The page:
A variation of the foregoing includes molding mat (such as continuous strand mat) into the structural components such that the perimeter of the mat is not wetted during the molding of the structural portion. The portion of the mat in contact with the structural portion is wetted and becomes an integral part of the structure. The remainder of the mat is wetted by the resin in a subsequent step of the progression molding. This strengthens the bond between the two portions by having continuous fibers connecting them.
The invention also provides a method using two existing molding techniques in order to build up a composite FRP part. One molding material, such as BMC or sheet molding compound (SMC), is deposited in the portions of the mold cavity forming structural features such as ribs and bosses. Resin transfer molding is used to fill the remainder of the mold cavity. The exotherm from the RTM facilitates curing of the BMC or SMC. Some of the BMC reinforcement strands will intermingle with the RTM reinforcement. This method allows the manufacture of FRP parts having a good cosmetic surface and structural features while using low cost tooling. Limiting relative motion and pressure of the BMC in the mold allows use of aluminum, sprayed metal or composite tooling.
Other features and advantages of the invention will become apparent to those skilled in the art upon review of the following detailed description, claims and drawings.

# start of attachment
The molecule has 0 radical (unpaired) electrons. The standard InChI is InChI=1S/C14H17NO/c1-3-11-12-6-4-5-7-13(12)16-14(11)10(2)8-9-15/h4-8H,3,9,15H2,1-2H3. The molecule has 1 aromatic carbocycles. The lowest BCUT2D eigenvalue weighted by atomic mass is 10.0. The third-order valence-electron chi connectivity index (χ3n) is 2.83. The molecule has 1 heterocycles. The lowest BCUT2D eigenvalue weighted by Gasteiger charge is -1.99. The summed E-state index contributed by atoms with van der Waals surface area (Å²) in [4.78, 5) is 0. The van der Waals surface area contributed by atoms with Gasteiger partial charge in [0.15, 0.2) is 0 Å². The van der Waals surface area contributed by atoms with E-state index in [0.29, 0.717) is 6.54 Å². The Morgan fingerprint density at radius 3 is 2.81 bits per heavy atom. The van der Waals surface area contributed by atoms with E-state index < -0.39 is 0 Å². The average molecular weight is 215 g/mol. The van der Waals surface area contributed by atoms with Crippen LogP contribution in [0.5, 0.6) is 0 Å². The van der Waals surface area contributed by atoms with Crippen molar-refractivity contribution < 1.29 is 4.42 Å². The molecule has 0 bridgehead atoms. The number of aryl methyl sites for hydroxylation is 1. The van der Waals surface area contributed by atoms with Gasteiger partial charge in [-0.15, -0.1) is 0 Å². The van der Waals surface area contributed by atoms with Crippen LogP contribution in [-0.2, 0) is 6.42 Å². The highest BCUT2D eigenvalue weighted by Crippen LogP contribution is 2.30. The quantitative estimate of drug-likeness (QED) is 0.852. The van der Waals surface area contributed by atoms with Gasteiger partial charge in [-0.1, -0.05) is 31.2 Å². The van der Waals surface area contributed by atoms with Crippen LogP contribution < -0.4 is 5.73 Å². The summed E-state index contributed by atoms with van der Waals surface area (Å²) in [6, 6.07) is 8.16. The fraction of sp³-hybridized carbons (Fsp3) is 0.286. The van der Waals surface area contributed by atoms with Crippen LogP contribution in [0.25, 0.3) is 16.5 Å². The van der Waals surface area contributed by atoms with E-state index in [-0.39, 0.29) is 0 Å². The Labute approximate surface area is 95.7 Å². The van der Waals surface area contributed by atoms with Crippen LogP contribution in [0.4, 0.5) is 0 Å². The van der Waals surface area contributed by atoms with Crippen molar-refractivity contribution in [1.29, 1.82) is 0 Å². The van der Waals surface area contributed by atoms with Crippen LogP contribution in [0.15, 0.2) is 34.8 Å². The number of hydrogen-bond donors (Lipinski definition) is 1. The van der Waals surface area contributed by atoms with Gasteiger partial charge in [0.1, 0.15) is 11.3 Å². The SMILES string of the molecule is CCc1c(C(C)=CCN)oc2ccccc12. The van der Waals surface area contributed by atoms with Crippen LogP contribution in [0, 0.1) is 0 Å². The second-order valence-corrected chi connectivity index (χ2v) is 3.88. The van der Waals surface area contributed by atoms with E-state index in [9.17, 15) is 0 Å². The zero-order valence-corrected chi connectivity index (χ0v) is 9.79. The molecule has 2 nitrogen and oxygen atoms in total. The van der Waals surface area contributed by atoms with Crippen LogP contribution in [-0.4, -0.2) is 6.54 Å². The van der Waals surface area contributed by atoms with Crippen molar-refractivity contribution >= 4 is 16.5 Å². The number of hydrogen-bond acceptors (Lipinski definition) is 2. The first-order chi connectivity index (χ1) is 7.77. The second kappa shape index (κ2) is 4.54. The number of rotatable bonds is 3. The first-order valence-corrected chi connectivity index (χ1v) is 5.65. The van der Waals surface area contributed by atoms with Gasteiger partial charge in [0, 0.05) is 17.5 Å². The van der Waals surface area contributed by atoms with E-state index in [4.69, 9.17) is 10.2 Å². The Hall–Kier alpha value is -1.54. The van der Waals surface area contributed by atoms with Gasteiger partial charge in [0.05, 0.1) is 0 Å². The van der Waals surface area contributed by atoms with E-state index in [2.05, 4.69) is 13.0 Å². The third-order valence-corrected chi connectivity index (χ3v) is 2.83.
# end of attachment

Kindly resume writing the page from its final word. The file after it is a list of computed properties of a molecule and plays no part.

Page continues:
FIG. 1 is a partial perspective view of a first mold part used in a method according to the invention.
FIG. 2 is a view similar to FIG. 1 showing a first molding material and fibers in the first mold part.
FIG. 3 is a view similar to FIG. 2 showing a second mold part mated with the first part.
FIG. 4 is a view similar to FIG. 3 showing the second mold part removed and showing the fibers partially embedded in the first molding material.
FIG. 5 is a view similar to FIG. 4 showing a third mold part mating with the first mold part and showing a second molding material in the mold cavity defined by the first and third mold parts.
FIG. 6 is a view similar to FIG. 5 showing the third mold part removed and showing the final molded part being removed from the first part.
FIGS. 7 through 10 are views similar to FIGS. 1 through 6 illustrating an alternative method in accordance with the invention.
FIG. 11 is a sectional view of a lower mold part used in another alternative method according to the invention.
FIG. 12 is a view similar to FIG. 11 showing a later stage of the method.
FIG. 13 is a view similar to FIG. 12 showing an upper molding mating with the lower mold part.
FIG. 14 is a view similar to FIG. 13 showing the mold cavity filled.
Before one embodiment of the invention is explained in detail, it is to be understood that the invention is not limited in its application to the details of the construction and the arrangements of components set forth in the following description or illustrated in the drawings. The invention is capable of other embodiments and of being practiced or being carried out in various ways. Also, it is to be understood that the phraseology and terminology used herein is for the purpose of description and should not be regarded as limiting.
One method in accordance with the invention is illustrated in FIGS. 1 through 6. Illustrated in FIG. 1 is a first or lower mold part 10 partially defining a primary mold cavity 14 having the shape of a rib or similar structural feature. The structural feature can be, for example, a stringer of a boat hull.